For decades, any real threats by public servants demanding respect, seeking appropriate compensation, or calling for a voice in their respective professions have been countered with the media’s cynical rejoinder that they are coldly willing to hurt kids, or patients, or crime victims, or the populace.  The economy, destroyed by speculators; retirement savings, drained to less than half their value; foreclosures, still rising unabated – we look at our pension and feel – of all things – guilty.

“Honestly,” one teacher whispered to me at a recent gathering, “I feel scared when people ask what I do for a living.  They’ll either hate me or feel envy.  So I make up things.”  It won’t get better.

In the new world or the “new reality,” our discomfort will be enhanced with the media’s consistent call to simplify the process – teach measureable skills only, reduce the scope of class choices, or just add more time.   And be paid accordingly. 

In academics, they (public servants) are often reminded to remain in their domesticated positions as governess, tutor, nanny, baby-sitter, or hired help “in a feudal system of corporate masters and serfs” (Chris Hedges).  Our job is simple: teach to the test.  Replacing real teachers – the ones who educate children to think critically or inspire them to reach for their potential – the privateers now seek those who design curriculum that can objectify and assess basic skills at the expense of insights, gifts, or desire.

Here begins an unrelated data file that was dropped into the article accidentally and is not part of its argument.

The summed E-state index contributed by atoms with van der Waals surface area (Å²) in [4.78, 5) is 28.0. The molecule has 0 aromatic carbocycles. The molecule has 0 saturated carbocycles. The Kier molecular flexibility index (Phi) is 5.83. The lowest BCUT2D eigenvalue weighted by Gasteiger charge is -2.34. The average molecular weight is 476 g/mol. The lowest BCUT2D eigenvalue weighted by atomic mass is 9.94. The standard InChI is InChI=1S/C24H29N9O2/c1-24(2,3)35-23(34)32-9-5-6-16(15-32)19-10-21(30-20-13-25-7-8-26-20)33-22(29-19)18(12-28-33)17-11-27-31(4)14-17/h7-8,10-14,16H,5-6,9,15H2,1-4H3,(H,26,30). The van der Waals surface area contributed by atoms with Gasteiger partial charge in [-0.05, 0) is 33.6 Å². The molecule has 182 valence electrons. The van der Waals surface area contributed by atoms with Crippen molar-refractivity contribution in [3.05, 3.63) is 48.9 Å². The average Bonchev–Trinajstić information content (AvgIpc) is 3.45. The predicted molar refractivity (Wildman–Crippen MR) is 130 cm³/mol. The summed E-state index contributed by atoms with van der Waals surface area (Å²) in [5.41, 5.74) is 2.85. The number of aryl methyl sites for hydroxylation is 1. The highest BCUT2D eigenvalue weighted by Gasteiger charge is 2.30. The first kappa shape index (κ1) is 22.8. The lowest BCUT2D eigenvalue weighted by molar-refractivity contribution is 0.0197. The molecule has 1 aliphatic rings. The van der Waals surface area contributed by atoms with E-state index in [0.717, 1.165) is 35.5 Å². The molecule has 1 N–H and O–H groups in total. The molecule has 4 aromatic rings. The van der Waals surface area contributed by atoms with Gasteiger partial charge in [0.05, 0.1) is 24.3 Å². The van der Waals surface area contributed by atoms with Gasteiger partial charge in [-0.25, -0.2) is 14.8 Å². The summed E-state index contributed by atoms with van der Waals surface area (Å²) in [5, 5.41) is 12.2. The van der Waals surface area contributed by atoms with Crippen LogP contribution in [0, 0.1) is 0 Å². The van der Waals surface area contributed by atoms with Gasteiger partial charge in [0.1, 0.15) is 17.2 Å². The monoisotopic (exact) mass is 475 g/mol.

“Passing bubble tests celebrates and rewards a peculiar form of analytical intelligence.  This kind of intelligence is prized by money managers and corporations.  They don’t want employees to ask uncomfortable questions or examine existing structures and assumptions.  They want them to serve the system…They reward those who obey the rules, memorize the formulas and pay deference to authority.  Rebels, artists, independent thinkers, eccentrics and iconoclasts – those who march to the beat of their own drum – are weeded out” (